These are my blog entries on technology.
One of the few things I remember from a dreaded Macroeconomics class in a university module is that “there is no free lunch”, I think he meant that is there is always a cost involved in doing things.
I wouldn’t like to think that he meant that all situations are win-lose, but that there is a cost that sometimes can’t be explained straightaway or is hidden (I am sure that others may be able to come with better explanations and definitions, but I feel mine is good enough).
I remembered that there is no free lunch while I was reading this review of the book “the World id flat” when the reviewer is giving a definition of “flattening”
The ‘flattening’ the author is referring to is the recent removal or destruction of barriers that have kept diverse parties from completely and easily interacting or exchanging information with one another.
Although I found that this definition explains well what is meant by the author, I wonder whether other words could be used rather than these as the use of words like “removal” and “destruction” worry me as in economics it is known that “there is no free lunch”, as these things are not going to happen for free.
I feel also that this shows a negative perspective, I think the term “flattener” that Friedman uses is much more positive and it focuses on the consequences of the “change”. e.g. ipods. However if some changes are making the world flatter, there should be positive and negative consequences. From what I read in the review Friedman only focuses on the positive.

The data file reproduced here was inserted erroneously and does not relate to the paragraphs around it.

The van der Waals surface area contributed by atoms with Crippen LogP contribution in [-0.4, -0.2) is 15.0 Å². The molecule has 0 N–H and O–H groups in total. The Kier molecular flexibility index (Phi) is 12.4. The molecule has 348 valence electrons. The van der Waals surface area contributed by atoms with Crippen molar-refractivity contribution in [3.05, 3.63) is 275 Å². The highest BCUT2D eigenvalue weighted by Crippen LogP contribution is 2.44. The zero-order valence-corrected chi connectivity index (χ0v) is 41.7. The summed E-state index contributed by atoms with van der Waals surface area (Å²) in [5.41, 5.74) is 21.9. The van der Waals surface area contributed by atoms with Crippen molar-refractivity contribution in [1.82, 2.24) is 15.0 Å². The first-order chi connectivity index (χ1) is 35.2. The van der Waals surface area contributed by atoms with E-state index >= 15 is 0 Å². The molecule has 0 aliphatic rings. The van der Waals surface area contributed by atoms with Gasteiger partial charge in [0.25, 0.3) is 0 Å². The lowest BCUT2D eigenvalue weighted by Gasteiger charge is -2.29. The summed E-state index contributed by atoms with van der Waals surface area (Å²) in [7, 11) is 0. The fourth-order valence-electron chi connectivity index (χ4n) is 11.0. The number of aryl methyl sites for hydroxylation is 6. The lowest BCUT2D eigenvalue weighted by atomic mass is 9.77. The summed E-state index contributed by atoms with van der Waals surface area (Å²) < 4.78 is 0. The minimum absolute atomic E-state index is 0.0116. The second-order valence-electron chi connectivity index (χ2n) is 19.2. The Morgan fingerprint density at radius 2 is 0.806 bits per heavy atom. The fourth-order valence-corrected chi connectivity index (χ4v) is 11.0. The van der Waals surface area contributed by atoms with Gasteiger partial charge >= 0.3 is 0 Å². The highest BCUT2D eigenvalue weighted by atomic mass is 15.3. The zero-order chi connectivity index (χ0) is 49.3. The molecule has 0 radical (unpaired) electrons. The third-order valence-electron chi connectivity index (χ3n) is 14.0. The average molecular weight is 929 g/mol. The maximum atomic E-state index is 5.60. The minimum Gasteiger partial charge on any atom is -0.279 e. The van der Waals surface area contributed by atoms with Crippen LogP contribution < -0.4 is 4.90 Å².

My bottom line is this: Open-source is an important flattener because it makes available for free many tools, from software to encyclopedias, that millions of people around the world would have had to buy in order to use, and because open-source network associations- with their open borders and come-one-come-all approach- can challenge hierarchical structures with a horizontal model of innovation that is clearly working in a growing number of areas. Apache and Linux have each helped to drive down costs of computing and Internet usage in way that are rofoundly flattening. This movement is not going away. Indeed, it may just be getting started- with a huge, growing appetite that could apply to many industries. As The Economist mused (June 19, 2004), “some zealots even argue that the open-source approach represents a new, post-capitalist model of production.” (Friedman, pp. 102-103)
I think this is a flattener that focuses on geeks or IT engineers, I dont mean it in a negative way. It is great that people develop programmes, I agree this is the beginning for them but I think the majority of us uses the information from the web and maybe publishes. The level Friedman is referring to (I undertand where he is coming from as I have an encounter with forums and chat when I was younger that have influenced the way I think about this) seems to be very advanced yet. That may be very applicable in the States or here amongst the group of software developers.
Writing about web page http://en.wikipedia.org/wiki/The_World_is_Flat
I have just read in a blog (Doctor Bonk) a bit about a book “The World is Flat” and I found interesting how those ideas relate to education. I did google the book and found this in wikipedia. I may get the book from the library. Friedman defined some “flatteners” and according to him these are leveling the world, from a business perspective. However here I have got the flatteners that I feel have some repercussions in education.